2019-10-27

7za.exe vs 7z.exe (7-Zip 9.20 vs 19.0)


While working with a completely different task I found an old backup job using 7za.exe (from 7-zip) to compress some SQL backup files.

Syntax was like this:
7za.exe -a backup.7zip c:\backupfolder -mx1 -mmt

The "-mx1means it will compress using the fastest compression, which basically is just like "tar", it takes all the files and put them in a combined file, and "-mmt" enables multi threading to speed things up.

What made me investigate this further was the fact that the CPU & disk load on the server was very low, It was hardly noticeable at all.

I am currently building a new main computer for home, and are running some benchmarks on different combinations of RAID-levels and SSD/HDDs (will be a new blog post about this in the furure), so I took one of my test folders with mixed files created by the Intel NAS Performance Toolkit and run some compression testing.



The version of 7za.exe was from 7-Zip 9.20 that was released 2010-11-18 and the 7z.exe is from the latest stable release 19.0 from 2019-02-21.

I made short powershell script to automate the benchmark, it looks like this:

(sorry about the bad code print on the blog, If anyone know how to embedd code on blogger, please let me know!)

ForEach ($number in 1..9 ) { $MeasuredTime = Measure-Command { Start-process "D:\Downloads\7za920\7za.exe" -ArgumentList "a","c:\temp\7za-NAS_Performance_Toolkit-$($number).7z","R:\NAS_Performance_Toolkit","-mx$($number)","-mmt" -Wait } $TimeItTook = "$($MeasuredTime.Hours)h.$($MeasuredTime.Minutes)m.$($MeasuredTime.Seconds)s.$($MeasuredTime.Milliseconds)ms" Rename-Item -NewName "c:\temp\7za-NAS_Performance_Toolkit-$($number)-$($TimeItTook).7z" -Path "c:\temp\7za-NAS_Performance_Toolkit-$($number).7z" }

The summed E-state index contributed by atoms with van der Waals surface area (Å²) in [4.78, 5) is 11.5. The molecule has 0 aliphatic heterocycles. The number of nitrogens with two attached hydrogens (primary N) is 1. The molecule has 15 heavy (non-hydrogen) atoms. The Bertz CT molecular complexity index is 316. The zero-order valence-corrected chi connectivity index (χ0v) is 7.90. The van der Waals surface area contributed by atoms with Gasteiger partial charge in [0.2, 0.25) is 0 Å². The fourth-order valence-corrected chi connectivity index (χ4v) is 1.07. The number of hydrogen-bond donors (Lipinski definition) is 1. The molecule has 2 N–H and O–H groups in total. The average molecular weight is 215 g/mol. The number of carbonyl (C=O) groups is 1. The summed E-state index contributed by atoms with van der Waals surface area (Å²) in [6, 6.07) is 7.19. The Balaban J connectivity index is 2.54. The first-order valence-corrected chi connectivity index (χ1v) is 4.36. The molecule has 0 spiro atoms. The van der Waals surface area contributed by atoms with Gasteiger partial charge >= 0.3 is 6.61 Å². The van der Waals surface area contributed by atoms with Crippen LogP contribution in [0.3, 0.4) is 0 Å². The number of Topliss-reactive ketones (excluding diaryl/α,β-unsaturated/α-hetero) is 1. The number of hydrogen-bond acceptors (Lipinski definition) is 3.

It will create 7 files with the time it took to create in the file name.

Then I run the same using 7z.exe and it looks almost the same:
(I didnt know how long it would take for the old version so I added hours just in case)

ForEach ($number in 1..9 ) { $MeasuredTime = Measure-Command { Start-process "D:\Downloads\7z1900-x64\7z.exe" -ArgumentList "a","c:\temp\7z-NAS_Performance_Toolkit-$($number).7z","R:\NAS_Performance_Toolkit","-mx$($number)","-mmt" -Wait } $TimeItTook = "$($MeasuredTime.Minutes)m.$($MeasuredTime.Seconds)s.$($MeasuredTime.Milliseconds)ms" Rename-Item -NewName "c:\temp\7z-NAS_Performance_Toolkit-$($number)-$($TimeItTook).7z" -Path "c:\temp\7z-NAS_Performance_Toolkit-$($number).7z" }

When I run the second tests using 7z.exe I could see that CPU usage got to 100% and the disk write speeds when up the roof. Good!

Here are the results:


As you can see the new version is about 10 times faster than the old version.
It also seems like the test files created by the Intel NASPT software is very easily compressed.

To summarize
7za.exe version 9.20 took 11 min 33 seconds (with the -mx1 setting)
7za.exe version 19.0 took 54 seconds (with the -mx1 setting)

This also applied when I tested this on some large SQL backups.
7za.exe took about 2 hours to compress the SQL files and 7z.exe took about 20 minutes to do the same on the same machine.

I also run a compression with the -mx9 flag on the SQL files and the .7z file shrink from abouit 20GB to 11 GB (but it took over 5 hours)

Can we learn anything from this?
Well, I think we should replace all usage of the older 7za.exe with the much faster 7z.exe!
We should also runs some tests on our scheduled tasks to find the sweet-spot between time (CPU usage) and file size.

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